“DETROIT” THE NEW movie from Katherine Bigelow (“The Hurt Locker”, “Zero Dark”) is such a viscerally powerful, emotionally draining movie that you leave the cinema feeling as though you’ve been kicked in the guts. And wanting to fling your griefs in the face of the newly unleashed racist America.
The story is based on interviews and transcripts of a real event, and it traces the burning path of the riots (civil war really) in Detroit in the 60’s, from its ignition to its burnt out end. It zeroes in on the events of one night in the Algiers Motel, when three pumped-up, racist policemen in search of a sniper beat up the (mainly male, mainly black) guests there and murdered three of them.
Without for a moment compromising on the ever-building tension, Bigelow pulls off a wonderful juggling act. Within its simple narrative arc (two young musicians fleeing the riots find themselves in an oasis of safety, dancing and – white – girls, only for the trigger happy – and eventually exonerated – cops to burst in and explode a century of racist rage) she balances three distinct, but interwoven ontologies.
It’s a clever structural device that allows Bigelow to explore what is her central intent: the nature of viewpoint.
The trauma of the murders is bordered by two perspectives. There’s a broad quasi-documentary overview initially using animation to map out the Great Migration during World War 1 and the rise of urban segregation. This is followed by cleverly intercut news footage of the riots with shocking, in your face, street level action: the police brutality, the group anger, the fear, the looting, the burning buildings, the tear gas, the panic and the battalions of army and National Guard troops that storm in, like an invading force.
Almost at the same time, we’re lifted away from these scenes of chaos and violence to be part of another perspective of Detroit: the Detroit of Tamla Mowtown, the Supremes, Martha Reese and the Vandellas and the twirling happy moves of soul music. One band (The Dramatics, still performing), whose shot of fame is wrenched away when a concert is cancelled due to the riots, and in particular two of its members, form the bridge between these two worlds of war and peace. Bigelow focuses in on two band members to unspool her tale of a country adrift, through an intimate snapshot of that night of trauma.
The two young musicians who find themselves in the Algiers Motel are, like young men everywhere, seeking fame, fun and, at the sight of two pretty girls, a night of ‘romance’. Their viewpoint of the riots is that it’s something you need to get as far away from as possible. The cops who smash in the hotel doors are seeking a would-be sniper. From their view, what they see isn’t a group of young guys, but a gang of blacks, who, clearly must be guilty and who needs to be taught a lesson. That there are white women on the scene can only mean one thing: the women are whores (and therefore fit to be slapped around) and the oldest of the men (an ex Air force pilot) must be their pimp.
There’s no presumption of innocence. They quickly assume that torture is the easiest route to “the truth”. But their torture “games” go wrong and result in murder.
War. Torture. Reminding blacks of their place. It’s the American way.
In the centre of this maelstrom is a young security guard, Dismukes (John Boyega channeling Denzell Washington). He tries to be the voice of calm; the one who reaches out to and befriends some of the patrolling National Guard. But, wrong time and wrong place. He’s an unwitting witness to the murders. And, as usual, to the white authorities, that he is black matters more than “the content of his character”. He becomes the scapegoat cover-up for the racist police crimes. This “good” black, who to other blacks is the Uncle Tom black, quickly and conveniently becomes the “suspect” black.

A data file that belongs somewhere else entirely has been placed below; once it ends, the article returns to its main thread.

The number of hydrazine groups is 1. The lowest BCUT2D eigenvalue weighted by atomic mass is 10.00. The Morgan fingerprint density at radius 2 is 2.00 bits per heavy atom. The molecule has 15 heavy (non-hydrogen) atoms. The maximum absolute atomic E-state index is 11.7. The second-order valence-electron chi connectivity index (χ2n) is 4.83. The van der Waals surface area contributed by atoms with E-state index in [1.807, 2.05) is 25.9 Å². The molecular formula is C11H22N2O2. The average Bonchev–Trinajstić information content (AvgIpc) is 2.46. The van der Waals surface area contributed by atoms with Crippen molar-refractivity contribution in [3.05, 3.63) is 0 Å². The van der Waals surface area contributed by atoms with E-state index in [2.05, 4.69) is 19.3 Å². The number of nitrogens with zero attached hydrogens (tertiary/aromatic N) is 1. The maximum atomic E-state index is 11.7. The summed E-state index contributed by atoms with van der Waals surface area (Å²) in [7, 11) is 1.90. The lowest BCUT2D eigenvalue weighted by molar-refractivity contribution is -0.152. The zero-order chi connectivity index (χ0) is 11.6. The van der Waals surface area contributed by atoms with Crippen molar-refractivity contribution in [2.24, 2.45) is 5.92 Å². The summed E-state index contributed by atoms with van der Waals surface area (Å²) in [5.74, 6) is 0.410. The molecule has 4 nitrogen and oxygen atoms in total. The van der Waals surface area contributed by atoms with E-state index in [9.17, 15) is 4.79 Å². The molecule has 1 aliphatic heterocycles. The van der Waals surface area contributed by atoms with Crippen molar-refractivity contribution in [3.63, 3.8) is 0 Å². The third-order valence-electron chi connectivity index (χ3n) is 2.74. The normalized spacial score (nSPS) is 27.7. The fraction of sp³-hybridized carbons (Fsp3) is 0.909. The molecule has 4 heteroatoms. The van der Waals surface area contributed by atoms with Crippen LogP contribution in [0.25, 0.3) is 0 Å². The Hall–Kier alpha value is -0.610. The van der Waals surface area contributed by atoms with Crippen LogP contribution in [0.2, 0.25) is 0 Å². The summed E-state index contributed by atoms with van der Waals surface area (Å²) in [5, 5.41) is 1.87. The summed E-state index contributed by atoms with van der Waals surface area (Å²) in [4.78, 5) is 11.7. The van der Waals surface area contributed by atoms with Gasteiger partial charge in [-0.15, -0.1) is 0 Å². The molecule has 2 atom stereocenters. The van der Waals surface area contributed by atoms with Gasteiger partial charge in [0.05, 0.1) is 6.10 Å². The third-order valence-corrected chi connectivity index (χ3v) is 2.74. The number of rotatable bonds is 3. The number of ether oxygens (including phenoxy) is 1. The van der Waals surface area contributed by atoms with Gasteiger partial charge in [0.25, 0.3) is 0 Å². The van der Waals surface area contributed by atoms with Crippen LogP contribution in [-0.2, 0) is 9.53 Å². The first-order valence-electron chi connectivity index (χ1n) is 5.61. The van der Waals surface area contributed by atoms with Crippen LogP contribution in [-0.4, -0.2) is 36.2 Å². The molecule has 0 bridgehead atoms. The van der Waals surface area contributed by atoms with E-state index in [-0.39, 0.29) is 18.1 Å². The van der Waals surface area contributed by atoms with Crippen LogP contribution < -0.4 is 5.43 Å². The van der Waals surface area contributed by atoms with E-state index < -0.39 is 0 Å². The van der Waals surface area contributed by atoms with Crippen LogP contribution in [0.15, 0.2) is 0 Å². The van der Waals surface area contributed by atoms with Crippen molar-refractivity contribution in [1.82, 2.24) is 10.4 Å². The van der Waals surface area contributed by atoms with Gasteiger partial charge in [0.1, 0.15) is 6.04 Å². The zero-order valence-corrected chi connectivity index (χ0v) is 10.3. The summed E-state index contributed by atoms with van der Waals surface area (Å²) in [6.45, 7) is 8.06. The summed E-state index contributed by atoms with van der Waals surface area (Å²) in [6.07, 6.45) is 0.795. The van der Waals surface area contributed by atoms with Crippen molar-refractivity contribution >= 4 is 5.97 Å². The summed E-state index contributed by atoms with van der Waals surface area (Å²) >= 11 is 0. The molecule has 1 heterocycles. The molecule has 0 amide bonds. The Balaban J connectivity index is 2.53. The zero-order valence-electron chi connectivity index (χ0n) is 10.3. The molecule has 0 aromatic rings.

In the court case that follows, the racist policemen are repositioned as merely young enthusiastic officers trying to do a job under trying circumstances. Because all the witnesses (those who were beaten up by the policemen) are all black, they’re presented to a white jury as ex-cons and untrustworthy witnesses; the girls are just loose women who would sleep around with black men.
Bigelow tries hard to avoid open proselytizing and the movie (written and shot pre-Trump) ends on a potentially positive note: that the music with which the movie begun could be the route back to some semblance of healing; that the nasty aggression of the racist cops doesn’t define the city, the country, but may be but one (anomalous?) dimension.
Boyega (Finn in “Star Wars: the Force Awakens”) is the ‘big’ name in the movie. But, as the racist cop, this is Will Poluter’s Oscar-contending, show. Poulter had his big break-out moments as the gay dancing son in “We’re The Millers” and as one of the scumbags in “The Revenant”. As they say in serious literary circles, “This dude can act!”. And, as a GOT fan, it was nice to see Hannah Murray – intimidated, scared, furious, feisty, fearless – as one of the two girls in the motel. Ms. Murray is Gilly, Samwell Tarley’s partner in GOT
I wish this movie had been released a year ago. Then I – we – could all pretend this was Bigelow’s grand, well crafted, Spielbergian recreation of a moment of American history. Sadly this is probably less a piece of history…more a story of a future soon to be realized.
DETROIT. Dir: Katherine Bigelow. With: John Boyega, Anthony Mackie, Will Poulter. Written by: Mark Boal (“Zero Dark Thirty”, “The Hurt Locker”, “In the Valley of Elah”). Cinematographer: Barry Ackroyd (“Jason Bourne”, “The Big Short”, “Captain Phillips”)